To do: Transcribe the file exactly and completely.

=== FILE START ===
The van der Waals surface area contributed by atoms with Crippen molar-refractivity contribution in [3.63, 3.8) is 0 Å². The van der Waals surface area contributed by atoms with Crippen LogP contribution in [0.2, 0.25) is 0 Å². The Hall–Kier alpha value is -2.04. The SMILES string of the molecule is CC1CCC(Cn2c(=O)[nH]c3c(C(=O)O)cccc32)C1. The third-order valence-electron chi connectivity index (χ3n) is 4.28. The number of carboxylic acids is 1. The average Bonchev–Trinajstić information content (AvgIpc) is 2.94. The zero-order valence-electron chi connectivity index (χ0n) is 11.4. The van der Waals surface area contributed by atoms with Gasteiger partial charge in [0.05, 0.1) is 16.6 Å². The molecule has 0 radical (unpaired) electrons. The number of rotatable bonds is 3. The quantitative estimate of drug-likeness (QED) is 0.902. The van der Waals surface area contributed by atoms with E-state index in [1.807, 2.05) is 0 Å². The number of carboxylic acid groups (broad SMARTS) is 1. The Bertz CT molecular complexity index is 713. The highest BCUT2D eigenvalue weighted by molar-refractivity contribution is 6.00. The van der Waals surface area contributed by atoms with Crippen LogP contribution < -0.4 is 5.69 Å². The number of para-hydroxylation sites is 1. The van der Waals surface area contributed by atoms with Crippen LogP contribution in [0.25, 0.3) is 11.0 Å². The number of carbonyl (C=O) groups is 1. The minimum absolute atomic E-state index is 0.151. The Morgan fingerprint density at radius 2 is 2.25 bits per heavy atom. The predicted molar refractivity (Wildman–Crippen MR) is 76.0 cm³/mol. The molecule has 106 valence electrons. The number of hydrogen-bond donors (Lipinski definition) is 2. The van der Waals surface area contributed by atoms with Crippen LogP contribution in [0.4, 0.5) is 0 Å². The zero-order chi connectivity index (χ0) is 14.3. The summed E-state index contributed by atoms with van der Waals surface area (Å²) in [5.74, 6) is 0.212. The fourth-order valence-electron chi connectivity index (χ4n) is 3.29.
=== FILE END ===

The van der Waals surface area contributed by atoms with Crippen molar-refractivity contribution in [3.63, 3.8) is 0 Å². The van der Waals surface area contributed by atoms with Crippen LogP contribution in [0.2, 0.25) is 0 Å². The Hall–Kier alpha value is -2.04. The SMILES string of the molecule is CC1CCC(Cn2c(=O)[nH]c3c(C(=O)O)cccc32)C1. The third-order valence-electron chi connectivity index (χ3n) is 4.28. The number of carboxylic acids is 1. The average Bonchev–Trinajstić information content (AvgIpc) is 2.94. The zero-order valence-electron chi connectivity index (χ0n) is 11.4. The van der Waals surface area contributed by atoms with Gasteiger partial charge in [0.05, 0.1) is 16.6 Å². The molecule has 0 radical (unpaired) electrons. The number of rotatable bonds is 3. The quantitative estimate of drug-likeness (QED) is 0.902. The van der Waals surface area contributed by atoms with E-state index in [1.807, 2.05) is 0 Å². The number of carboxylic acid groups (broad SMARTS) is 1. The Bertz CT molecular complexity index is 713. The highest BCUT2D eigenvalue weighted by molar-refractivity contribution is 6.00. The van der Waals surface area contributed by atoms with Crippen LogP contribution < -0.4 is 5.69 Å². The number of para-hydroxylation sites is 1. The van der Waals surface area contributed by atoms with Crippen LogP contribution in [0.25, 0.3) is 11.0 Å². The number of carbonyl (C=O) groups is 1. The minimum absolute atomic E-state index is 0.151. The Morgan fingerprint density at radius 2 is 2.25 bits per heavy atom. The predicted molar refractivity (Wildman–Crippen MR) is 76.0 cm³/mol. The molecule has 106 valence electrons. The number of hydrogen-bond donors (Lipinski definition) is 2. The van der Waals surface area contributed by atoms with Crippen LogP contribution in [0.4, 0.5) is 0 Å². The zero-order chi connectivity index (χ0) is 14.3. The summed E-state index contributed by atoms with van der Waals surface area (Å²) in [5.74, 6) is 0.212. The fourth-order valence-electron chi connectivity index (χ4n) is 3.29.